Wednesday, May 28, 2014

Obama's Proposal Equivalent to Only 6% Cut in Total CO2 Emissions

President Obama is going to propose CO2 cuts of up to 20 percent from coal-fired power plants. NY Times:
WASHINGTON — President Obama will use his executive authority to propose a global warming regulation that would cut carbon pollution from the nation’s coal-fired power plants by up to 20 percent and pave the way for the creation of state cap-and-trade programs without having to go through a reluctant Congress, according to people familiar with the rule.
That sounds big, and getting rid of 20% of coal in the U.S. would be a significant first step, but the CO2 problem is so large the overall impact isn't that impressive.

In 2013 the U.S. emitted 5,393 megatonnes of CO2 from burning fossil fuels, according to the EIA. Of that, 1,722 Mt was from burning coal.

So a 20% maximum reduction in the latter is only 344 Mt, or 6.4% of the total, maximum.

And it's about 1% of global emissions.

6% is much better than nothing. Do it 16 times and you're almost down to zero. But it just shows how enormously difficult it is to make climatologically meaningful cuts in carbon emissions. It's most meaningful impact may be the message, to the country and the world (especially the Chinese).

Tuesday, May 27, 2014

Colorado River Reaches the Sea

After the Minute 319 pulse flow out of the Morelos Dam in March, it was unclear if the Colorado River was going to reach the Sea of Cortez. But it did, on May 15th. Here's a nice satellite picture from NASA; another good one here.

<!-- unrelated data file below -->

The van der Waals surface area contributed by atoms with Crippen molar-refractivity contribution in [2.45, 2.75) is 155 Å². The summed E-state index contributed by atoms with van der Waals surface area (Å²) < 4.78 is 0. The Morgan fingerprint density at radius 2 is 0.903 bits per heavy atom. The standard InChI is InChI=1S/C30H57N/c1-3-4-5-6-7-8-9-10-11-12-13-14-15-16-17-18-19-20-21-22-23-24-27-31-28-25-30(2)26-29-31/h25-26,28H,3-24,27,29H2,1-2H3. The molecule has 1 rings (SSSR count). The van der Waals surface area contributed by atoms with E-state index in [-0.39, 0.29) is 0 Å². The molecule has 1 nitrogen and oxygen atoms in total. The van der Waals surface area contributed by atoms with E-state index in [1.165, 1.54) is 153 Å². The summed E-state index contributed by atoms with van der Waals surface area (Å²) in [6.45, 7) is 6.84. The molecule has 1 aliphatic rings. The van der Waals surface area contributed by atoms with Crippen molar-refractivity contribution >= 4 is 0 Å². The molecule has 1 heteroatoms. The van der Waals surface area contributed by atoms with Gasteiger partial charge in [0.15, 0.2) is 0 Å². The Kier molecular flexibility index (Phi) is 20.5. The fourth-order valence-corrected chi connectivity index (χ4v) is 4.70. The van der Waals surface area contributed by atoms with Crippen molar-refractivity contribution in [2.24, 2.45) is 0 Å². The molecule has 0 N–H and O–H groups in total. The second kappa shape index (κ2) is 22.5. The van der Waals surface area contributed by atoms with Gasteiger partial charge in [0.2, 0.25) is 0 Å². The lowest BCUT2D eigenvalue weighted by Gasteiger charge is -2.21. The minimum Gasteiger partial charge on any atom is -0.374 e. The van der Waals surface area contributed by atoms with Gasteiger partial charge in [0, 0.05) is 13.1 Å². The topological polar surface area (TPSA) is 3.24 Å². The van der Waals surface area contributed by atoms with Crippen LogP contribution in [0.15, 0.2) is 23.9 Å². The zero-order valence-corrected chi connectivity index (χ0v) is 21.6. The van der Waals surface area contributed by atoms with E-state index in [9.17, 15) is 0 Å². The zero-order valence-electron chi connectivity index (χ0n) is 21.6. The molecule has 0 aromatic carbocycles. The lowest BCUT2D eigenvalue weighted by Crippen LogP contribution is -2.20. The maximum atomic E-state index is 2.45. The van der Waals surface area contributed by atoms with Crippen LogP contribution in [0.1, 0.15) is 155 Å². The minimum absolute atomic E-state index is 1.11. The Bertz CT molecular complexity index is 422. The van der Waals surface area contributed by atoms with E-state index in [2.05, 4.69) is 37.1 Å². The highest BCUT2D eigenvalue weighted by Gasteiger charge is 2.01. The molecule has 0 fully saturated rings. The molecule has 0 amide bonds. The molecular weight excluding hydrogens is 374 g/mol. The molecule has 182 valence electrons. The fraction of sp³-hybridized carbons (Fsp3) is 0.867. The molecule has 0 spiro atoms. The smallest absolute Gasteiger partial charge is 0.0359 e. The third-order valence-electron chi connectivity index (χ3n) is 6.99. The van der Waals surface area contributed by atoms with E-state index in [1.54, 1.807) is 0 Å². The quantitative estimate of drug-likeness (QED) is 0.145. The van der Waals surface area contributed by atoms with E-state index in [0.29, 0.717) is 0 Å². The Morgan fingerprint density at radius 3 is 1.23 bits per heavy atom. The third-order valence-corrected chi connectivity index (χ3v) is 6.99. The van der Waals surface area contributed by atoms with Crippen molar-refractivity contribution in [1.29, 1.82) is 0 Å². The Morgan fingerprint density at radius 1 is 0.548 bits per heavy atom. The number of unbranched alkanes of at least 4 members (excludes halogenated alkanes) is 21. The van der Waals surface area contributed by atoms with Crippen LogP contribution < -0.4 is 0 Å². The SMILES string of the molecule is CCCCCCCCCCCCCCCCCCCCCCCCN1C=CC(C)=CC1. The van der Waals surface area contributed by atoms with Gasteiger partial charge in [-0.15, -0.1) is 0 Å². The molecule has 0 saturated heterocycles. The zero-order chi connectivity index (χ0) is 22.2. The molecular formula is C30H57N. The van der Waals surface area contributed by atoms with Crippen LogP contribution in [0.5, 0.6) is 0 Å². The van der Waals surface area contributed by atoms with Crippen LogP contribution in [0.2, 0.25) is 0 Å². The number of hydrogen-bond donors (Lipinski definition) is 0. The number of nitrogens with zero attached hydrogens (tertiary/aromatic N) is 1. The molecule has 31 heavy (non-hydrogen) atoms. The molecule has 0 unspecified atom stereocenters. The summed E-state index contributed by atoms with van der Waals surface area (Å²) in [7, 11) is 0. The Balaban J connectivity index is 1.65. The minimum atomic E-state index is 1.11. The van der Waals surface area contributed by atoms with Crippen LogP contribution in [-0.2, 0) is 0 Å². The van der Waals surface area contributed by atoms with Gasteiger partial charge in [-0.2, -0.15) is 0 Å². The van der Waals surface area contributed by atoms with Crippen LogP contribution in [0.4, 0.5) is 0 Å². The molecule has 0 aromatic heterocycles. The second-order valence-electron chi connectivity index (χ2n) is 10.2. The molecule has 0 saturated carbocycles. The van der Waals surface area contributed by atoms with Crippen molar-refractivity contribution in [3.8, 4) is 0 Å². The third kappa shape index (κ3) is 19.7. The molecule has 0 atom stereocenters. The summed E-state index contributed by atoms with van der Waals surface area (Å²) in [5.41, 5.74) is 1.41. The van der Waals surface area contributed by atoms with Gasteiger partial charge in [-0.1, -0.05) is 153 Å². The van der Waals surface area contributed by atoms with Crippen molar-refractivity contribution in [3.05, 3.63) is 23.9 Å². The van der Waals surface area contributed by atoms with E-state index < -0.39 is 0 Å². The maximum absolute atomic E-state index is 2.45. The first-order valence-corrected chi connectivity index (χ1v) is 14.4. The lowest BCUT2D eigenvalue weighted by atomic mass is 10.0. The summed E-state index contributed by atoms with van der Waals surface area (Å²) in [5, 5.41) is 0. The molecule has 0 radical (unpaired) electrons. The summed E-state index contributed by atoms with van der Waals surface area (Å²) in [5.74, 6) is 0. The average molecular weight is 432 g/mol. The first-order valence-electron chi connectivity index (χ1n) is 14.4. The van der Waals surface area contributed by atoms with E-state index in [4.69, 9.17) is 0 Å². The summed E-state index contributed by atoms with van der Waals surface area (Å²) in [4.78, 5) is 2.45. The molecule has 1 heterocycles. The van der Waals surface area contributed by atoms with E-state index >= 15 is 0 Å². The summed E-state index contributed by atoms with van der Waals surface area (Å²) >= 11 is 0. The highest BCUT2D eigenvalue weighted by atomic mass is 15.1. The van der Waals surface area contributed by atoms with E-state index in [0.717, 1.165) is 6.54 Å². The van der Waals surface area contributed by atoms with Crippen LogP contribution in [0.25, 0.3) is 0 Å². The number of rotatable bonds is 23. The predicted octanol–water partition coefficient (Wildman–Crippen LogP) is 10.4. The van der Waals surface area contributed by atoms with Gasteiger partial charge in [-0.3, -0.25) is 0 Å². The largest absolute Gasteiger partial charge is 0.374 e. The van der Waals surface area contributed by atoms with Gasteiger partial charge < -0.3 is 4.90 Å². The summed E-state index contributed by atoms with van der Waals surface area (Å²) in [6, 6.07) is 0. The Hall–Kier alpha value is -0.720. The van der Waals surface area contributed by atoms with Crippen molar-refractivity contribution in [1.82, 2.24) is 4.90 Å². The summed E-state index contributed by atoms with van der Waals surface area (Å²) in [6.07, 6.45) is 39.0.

pulse-flow-1_labels

It looks pretty sad, though.

A Burd Among Burdz

Bickmore's "Who are the alarmists here?"

Barry Bickmore has a great op-ed in the Deseret News, "Who are the alarmists here," in reply to a typical denier scoffer who gave all the typical denier scoffer myths, objections, mistakes, unthuths, misconceptions, etc. You should read it all, but this was especially good:


And this:

Read the full piece.

Monday, May 26, 2014

El Niño Having Trouble Getting it Up

Getting the Niño3.4 sea-surface temperature up, that is. This weeks' anomaly is just a tick above last week's, but nothing impressive:


Though it is above the Great El Niño Fake-Out of 2012:


Another indicator of its weakness is the Southern Oscillation Index, which is proportional to the normalized barometric pressure difference between Tahiti and Darwin, Australia, and which correlates with ENSOs. The Queensland Government publishes it daily.


A closer look shows it just dawdling along, after its fake jaunt earlier this year:

Saturday, May 24, 2014

The Energy Needed to Melt All This Ice

It takes energy to melt ice.

So if the world is losing over a trillion tonnes of ice a year, how much energy does that require?